The Sea Cadet, No. 9, Vol. 2, May 1945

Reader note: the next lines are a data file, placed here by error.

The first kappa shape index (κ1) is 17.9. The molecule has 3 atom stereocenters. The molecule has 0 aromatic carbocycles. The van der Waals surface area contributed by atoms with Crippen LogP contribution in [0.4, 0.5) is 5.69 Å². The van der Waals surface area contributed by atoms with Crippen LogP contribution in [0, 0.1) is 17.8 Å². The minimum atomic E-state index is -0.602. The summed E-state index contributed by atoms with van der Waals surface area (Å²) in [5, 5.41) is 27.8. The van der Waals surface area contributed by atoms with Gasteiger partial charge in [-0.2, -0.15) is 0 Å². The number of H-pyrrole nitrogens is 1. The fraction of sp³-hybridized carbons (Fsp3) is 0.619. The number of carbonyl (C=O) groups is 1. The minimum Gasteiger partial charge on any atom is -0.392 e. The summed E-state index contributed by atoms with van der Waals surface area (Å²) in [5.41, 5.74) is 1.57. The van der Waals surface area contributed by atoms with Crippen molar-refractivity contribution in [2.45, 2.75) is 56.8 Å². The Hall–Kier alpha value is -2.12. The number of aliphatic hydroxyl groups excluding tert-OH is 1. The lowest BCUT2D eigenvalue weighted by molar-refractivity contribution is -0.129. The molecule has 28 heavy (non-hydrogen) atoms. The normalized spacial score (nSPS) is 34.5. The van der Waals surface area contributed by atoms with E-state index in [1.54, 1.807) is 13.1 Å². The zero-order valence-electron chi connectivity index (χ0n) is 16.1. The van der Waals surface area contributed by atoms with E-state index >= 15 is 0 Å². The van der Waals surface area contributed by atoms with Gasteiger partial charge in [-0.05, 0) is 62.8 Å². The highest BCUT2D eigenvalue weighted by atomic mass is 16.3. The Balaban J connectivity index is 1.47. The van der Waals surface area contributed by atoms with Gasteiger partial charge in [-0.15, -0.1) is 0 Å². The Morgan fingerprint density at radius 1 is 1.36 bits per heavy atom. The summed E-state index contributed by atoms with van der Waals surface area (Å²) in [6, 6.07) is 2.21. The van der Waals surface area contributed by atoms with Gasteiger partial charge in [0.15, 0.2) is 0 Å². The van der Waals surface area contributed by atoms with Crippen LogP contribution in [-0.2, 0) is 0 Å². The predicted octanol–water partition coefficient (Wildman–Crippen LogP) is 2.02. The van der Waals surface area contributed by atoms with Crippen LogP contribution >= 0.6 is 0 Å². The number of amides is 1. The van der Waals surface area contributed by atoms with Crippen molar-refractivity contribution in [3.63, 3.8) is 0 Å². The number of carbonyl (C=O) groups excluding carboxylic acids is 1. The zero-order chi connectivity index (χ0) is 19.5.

A Day in the Life of a Merchant Seaman By C.P.O. T. MORRIS (C roy don ,East Surrey ,Unit )"We'll start squarin’ up for'ard,” says the Boatswain, and leads the way to the fo 'c’ sle head Dingy dock land may not look like the start of an adventure, but to an ordinary seaman re­porting to the Merchant Navy Pool for the first time the sight of men wearing the little M.N. badge, the foreign faces, unknown tongues, maybe the sound of a ship’s whistle— these are some of the things that live in his memory for many years. At the Pool office he is given a card bearing his name, address and rating. He must pass a medical test to show he is fit for sea service. He is then told to report daily. In addition, he must change his civilian identity card for a seaman's card, which carries his photo­graph and fingerprints. The day he is selected for his first ship, he enters the Board of Trade office with the rest of the crew and listens to the Shipping Master rapidly reading the articles. He catches brief sentences: “Obey the lawful commands of the Master,” “Sailors and firemen m utu­ ally to assist one another in the general working of the ship.” He lines up to sign the articles he is then a member of the crew. Now he can go home and pack his bag. Return­ing aboard at the fixed time, he reports to the Chief Officer and Boatswain (pronounced Bosun). The latter is in charge of all able and ordinary seamen, and the ordinary seaman's life is dom­inated by him. The ship has been discharging in­wards one cargo and loading outwards. Ashore gang has been working the ship during that time, and like all shore gangs they have not troubled to keep the ship tidy. Even the inexperienced eye of the ordinary seaman can see that there is plenty to do. “We II start squarin’ up for'ard,” says the Boatswain, and leads the way to the fo’c’sle head. Mooring ropes and wires that have been left in heaps by the shore gang are sorted out, and coiled on their gratings and drums. Ventilator cowls arc shipped, and any “Irish pennants ”hanging from the rails are cutoff. Eight bells, and break­fast. At two bells, in the forenoon watch, the hands continue the work of squar­ing up. Hatch covers and tarpaulins are placed in position. The ordinary sea­man learns to rolland stretch the can­vas, to tuck in the corners and fix the battens. Derricks are then lowered into their crutches, the derrick guys being shackled or lashed, and then hauled taut fore and aft, the ends being neatly coiled and lashed. The foredeck begins to look shipshape. When No. 2 hatch is finished, all hands knockoff for a ten-minute “ smoke-oh ”and maybe a cup of tea. 258
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